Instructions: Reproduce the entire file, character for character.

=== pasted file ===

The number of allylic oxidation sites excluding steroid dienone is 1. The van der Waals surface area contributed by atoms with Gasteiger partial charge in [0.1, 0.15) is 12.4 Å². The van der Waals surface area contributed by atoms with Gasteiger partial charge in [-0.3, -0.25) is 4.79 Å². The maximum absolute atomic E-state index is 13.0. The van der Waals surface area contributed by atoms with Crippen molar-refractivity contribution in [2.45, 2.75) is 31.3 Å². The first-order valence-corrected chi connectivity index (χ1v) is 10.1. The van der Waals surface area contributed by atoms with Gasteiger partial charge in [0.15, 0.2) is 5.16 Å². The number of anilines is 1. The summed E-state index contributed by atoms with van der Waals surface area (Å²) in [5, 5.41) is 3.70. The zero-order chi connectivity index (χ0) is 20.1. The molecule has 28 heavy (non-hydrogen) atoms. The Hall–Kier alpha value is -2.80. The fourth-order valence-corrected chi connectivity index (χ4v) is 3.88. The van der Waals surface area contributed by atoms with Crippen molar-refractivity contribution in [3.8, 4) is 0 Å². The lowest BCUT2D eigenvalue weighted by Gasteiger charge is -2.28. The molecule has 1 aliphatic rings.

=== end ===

The number of allylic oxidation sites excluding steroid dienone is 1. The van der Waals surface area contributed by atoms with Gasteiger partial charge in [0.1, 0.15) is 12.4 Å². The van der Waals surface area contributed by atoms with Gasteiger partial charge in [-0.3, -0.25) is 4.79 Å². The maximum absolute atomic E-state index is 13.0. The van der Waals surface area contributed by atoms with Crippen molar-refractivity contribution in [2.45, 2.75) is 31.3 Å². The first-order valence-corrected chi connectivity index (χ1v) is 10.1. The van der Waals surface area contributed by atoms with Gasteiger partial charge in [0.15, 0.2) is 5.16 Å². The number of anilines is 1. The summed E-state index contributed by atoms with van der Waals surface area (Å²) in [5, 5.41) is 3.70. The zero-order chi connectivity index (χ0) is 20.1. The molecule has 28 heavy (non-hydrogen) atoms. The Hall–Kier alpha value is -2.80. The fourth-order valence-corrected chi connectivity index (χ4v) is 3.88. The van der Waals surface area contributed by atoms with Crippen molar-refractivity contribution in [3.8, 4) is 0 Å². The lowest BCUT2D eigenvalue weighted by Gasteiger charge is -2.28. The molecule has 1 aliphatic rings.